The IGCAR (Indira Gandhi Centre for Atomic Research) is one of India's premier nuclear research centres. The centre is engaged in a broad-based multidisciplinary programme of scientific research and advanced engineering directed towards the development of Fast Breeder Reactor technology. The Reactor Research Centre set up at Kalpakkam, India, 80 km south of Chennai in 1971 under the Department of Atomic Energy (DAE) was renamed Indira Gandhi Center for Atomic Research (IGCAR) in 1985.
The Reactor Research Centre was established in 1971. The Central Workshop, Safety Research Laboratory and Materials Sciences Laboratory were constructed in 1975–1976. Soon, the Radio-Chemistry Lab, and Electronics and Instrumentation Lab were constructed.
The FBTR attained first criticality in October 1985. RRC was renamed as IGCAR the same year.
A few years later, in 1994, SQUID, ASIC and Diamond Anvil Cells were developed. In the same year, High-Power Physics and Engineering Experiments were undertaken in the FBTR.
In 1996, Kamini (reactor) reached criticality. State-of-the-art Neutronic Channels were commissioned for FBTR in 1999. A Boron-Enrichment Plant was commissioned in April 2001.
A BARC Training School was started in 2006. In 2009, FBTR was operated at a maximum power level of 18.6 MWt with 55 sub-assemblies for 1732 hours.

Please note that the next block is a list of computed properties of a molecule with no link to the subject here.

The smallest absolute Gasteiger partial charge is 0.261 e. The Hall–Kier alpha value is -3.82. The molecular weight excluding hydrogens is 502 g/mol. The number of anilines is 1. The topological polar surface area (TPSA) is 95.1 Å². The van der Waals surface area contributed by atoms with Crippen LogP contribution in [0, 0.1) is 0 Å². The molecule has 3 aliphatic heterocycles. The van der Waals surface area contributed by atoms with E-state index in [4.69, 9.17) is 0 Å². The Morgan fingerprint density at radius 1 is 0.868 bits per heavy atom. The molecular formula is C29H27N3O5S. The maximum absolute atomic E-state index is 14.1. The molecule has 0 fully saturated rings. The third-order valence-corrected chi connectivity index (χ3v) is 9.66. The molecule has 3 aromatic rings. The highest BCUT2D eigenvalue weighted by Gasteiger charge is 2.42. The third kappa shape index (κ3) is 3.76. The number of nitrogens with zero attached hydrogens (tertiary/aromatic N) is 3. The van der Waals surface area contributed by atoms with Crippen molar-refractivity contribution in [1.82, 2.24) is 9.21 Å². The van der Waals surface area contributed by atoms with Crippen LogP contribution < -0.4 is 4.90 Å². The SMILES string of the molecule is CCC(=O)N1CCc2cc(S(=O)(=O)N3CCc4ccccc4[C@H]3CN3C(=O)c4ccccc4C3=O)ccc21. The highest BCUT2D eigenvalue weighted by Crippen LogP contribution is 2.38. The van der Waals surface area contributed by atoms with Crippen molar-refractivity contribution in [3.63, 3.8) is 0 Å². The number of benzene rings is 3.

Reprocessing Development Laboratory was designed in early seventies and the commissioning of inactive facilities was carried out in 1976. The plutonium handling facilities were cleared for operation in 1980. The reprocessing of irradiated thorium rods which was carried out during the period 1989 to 1992 in the concrete shielded cells, was the first major radioactive operation. The U233 recovered during the operation was used in fabricating the fuel for the KAlpakkam MINI reactor (KAMINI). U233 was also useful for the fuel development programme for carrying out the Prototype Fast Breeder Reactor test fuel irradiation experiments in Fast Breeder Test Reactor. Apart from this, the operation aided in validating the equipment and design of system as well as the manpower training. Later a hot cell facility for reprocessing of Fast Breeder Test Reactor fuel was conceived which had the necessary features for delivering the product with all the uncertainties in the dissolution of irradiated fuel and process flowsheet. Added to this was the need for the deployment of the yet to be proven designs of centrifuge and centrifugal extractors without which the success of the PUREX process for fast reactor fuel reprocessing would be doubtful. With these minimal inputs, the hot cell facility, Lead Mini Cell (LMC)was created, which was later rechristened as CORAL (COmpact Reprocessing facility for Advanced fuels in Lead cells). Based on the dissolution experiments carried out on unirradiated single pellets and systematic studies related to the third phase formation, the flow sheet, prepared earlier for the oxide fuel was modified.